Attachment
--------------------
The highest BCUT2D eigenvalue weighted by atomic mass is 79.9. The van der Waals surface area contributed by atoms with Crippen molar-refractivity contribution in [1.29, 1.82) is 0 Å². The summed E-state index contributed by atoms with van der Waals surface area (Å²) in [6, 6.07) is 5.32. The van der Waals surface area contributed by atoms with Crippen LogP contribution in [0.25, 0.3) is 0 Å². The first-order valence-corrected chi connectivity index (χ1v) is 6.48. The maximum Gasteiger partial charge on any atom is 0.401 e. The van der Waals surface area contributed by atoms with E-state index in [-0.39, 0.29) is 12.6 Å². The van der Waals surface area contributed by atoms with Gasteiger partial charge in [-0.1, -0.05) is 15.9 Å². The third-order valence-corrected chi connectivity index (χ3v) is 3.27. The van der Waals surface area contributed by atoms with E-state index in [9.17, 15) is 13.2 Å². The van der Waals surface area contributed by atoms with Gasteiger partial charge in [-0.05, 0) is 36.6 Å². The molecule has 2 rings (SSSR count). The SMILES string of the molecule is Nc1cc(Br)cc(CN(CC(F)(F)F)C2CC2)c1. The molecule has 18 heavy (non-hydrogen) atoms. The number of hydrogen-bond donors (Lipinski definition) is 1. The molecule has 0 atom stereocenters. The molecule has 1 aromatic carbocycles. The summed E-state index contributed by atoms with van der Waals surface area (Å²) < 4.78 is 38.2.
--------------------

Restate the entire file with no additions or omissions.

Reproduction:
The highest BCUT2D eigenvalue weighted by atomic mass is 79.9. The van der Waals surface area contributed by atoms with Crippen molar-refractivity contribution in [1.29, 1.82) is 0 Å². The summed E-state index contributed by atoms with van der Waals surface area (Å²) in [6, 6.07) is 5.32. The van der Waals surface area contributed by atoms with Crippen LogP contribution in [0.25, 0.3) is 0 Å². The first-order valence-corrected chi connectivity index (χ1v) is 6.48. The maximum Gasteiger partial charge on any atom is 0.401 e. The van der Waals surface area contributed by atoms with E-state index in [-0.39, 0.29) is 12.6 Å². The van der Waals surface area contributed by atoms with Gasteiger partial charge in [-0.1, -0.05) is 15.9 Å². The third-order valence-corrected chi connectivity index (χ3v) is 3.27. The van der Waals surface area contributed by atoms with E-state index in [9.17, 15) is 13.2 Å². The van der Waals surface area contributed by atoms with Gasteiger partial charge in [-0.05, 0) is 36.6 Å². The molecule has 2 rings (SSSR count). The SMILES string of the molecule is Nc1cc(Br)cc(CN(CC(F)(F)F)C2CC2)c1. The molecule has 18 heavy (non-hydrogen) atoms. The number of hydrogen-bond donors (Lipinski definition) is 1. The molecule has 0 atom stereocenters. The molecule has 1 aromatic carbocycles. The summed E-state index contributed by atoms with van der Waals surface area (Å²) < 4.78 is 38.2.